A lot of agonizing minutes passed while I contemplated addressing this behavior with the theater manager. “Call you dog off us or I’ll break his face.” (This was one instance in which my own martial diction might have been plausible: the kid was just a kid: maybe one hundred thirty pounds in his uniform. If the kid had ever been in one fight, then he’d been in more fights than me, but I doubted that his karate was yet puissant.
This was a while ago. I no longer remember what I actually did, if anything. What I did or didn’t do is superficial to the main fact of the story: the kid thought that the theater owner owned the public and that the theater owner had put him in change. Humiliate the public. Dehumanize all neither sharing (nor sponsoring) your uniform. Time for the slave-descendant’s revenge.
Having just written that, I now have more reflections than I’d started with. I’ll insert the most recent first:
I shouldn’t have threatened the theater manager that I’d break his drill instructor’s face; I should have threatened to break the face of the theater manager! Better yet, I should have identified the theater owner and threatened him.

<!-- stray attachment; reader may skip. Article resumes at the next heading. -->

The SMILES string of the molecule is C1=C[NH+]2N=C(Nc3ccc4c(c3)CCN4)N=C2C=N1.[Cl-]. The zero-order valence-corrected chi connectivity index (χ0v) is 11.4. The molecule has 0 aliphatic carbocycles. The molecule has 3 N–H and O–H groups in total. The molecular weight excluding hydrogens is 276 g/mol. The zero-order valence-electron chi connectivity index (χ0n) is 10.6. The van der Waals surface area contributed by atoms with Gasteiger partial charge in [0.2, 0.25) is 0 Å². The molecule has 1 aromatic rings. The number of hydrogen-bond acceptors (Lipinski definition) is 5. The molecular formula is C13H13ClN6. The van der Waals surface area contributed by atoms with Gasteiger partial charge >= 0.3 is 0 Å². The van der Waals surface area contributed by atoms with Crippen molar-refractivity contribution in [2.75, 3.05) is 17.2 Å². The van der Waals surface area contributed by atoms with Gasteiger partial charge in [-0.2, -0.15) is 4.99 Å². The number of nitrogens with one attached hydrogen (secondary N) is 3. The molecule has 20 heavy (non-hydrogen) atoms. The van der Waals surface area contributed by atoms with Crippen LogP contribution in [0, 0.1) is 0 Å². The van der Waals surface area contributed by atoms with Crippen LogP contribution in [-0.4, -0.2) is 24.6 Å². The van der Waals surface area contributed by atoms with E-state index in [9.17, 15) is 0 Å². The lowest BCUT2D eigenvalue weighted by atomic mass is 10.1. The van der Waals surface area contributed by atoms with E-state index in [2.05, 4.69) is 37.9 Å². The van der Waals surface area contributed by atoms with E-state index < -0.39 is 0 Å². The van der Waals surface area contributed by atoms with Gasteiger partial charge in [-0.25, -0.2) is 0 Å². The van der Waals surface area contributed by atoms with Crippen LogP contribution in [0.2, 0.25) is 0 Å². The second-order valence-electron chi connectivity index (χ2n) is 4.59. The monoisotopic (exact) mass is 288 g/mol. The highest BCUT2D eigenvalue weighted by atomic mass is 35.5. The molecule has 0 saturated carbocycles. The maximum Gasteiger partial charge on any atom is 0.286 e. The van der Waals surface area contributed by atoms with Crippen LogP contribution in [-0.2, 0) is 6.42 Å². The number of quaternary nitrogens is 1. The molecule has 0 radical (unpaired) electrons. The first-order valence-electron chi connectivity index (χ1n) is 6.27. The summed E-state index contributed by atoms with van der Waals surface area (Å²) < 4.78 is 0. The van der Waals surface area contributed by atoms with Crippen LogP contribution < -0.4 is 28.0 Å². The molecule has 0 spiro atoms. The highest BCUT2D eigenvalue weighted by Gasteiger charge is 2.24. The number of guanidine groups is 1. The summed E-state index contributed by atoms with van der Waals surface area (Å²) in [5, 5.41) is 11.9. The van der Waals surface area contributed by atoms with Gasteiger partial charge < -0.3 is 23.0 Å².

The kid was just an asshole: how was he responsible?
Should we place all blame for the Passion on the soldier who gave the coup de grace with his spear? Or blame Tiberius Caesar and the Roman Senate?
A lot of my reflections I’ve built into the telling. The kid was an asshole, the kid should have been squashed, certainly his behavior arrested (and I mean by the public; not by any cops, not by any kleptocratic “law”). But I felt sorry for the kid. I feel sorry about the whole of civilized history.
Here’s a point not yet introduced at Knatz.com but quite explicit in my novel Dark Beacon: Napoleon inherited a military tradition where soldiers called attention to themselves via their dress: like poisonous frogs who are bright yellow while their harmless cousins are highly camouflaged. Officers gilded the lily, dressing like peacocks. Napoleon heaped glitter on his officers the way King Louis had suckered his nobles into bankrupting themselves with lace. Ah: but Napoleon himself dressed in basic black. Now tell me: who in Napoleon’s army stood out as distinct? Who contrasted with the crowd? Whose bearing carried the most information? Napoleon, of course.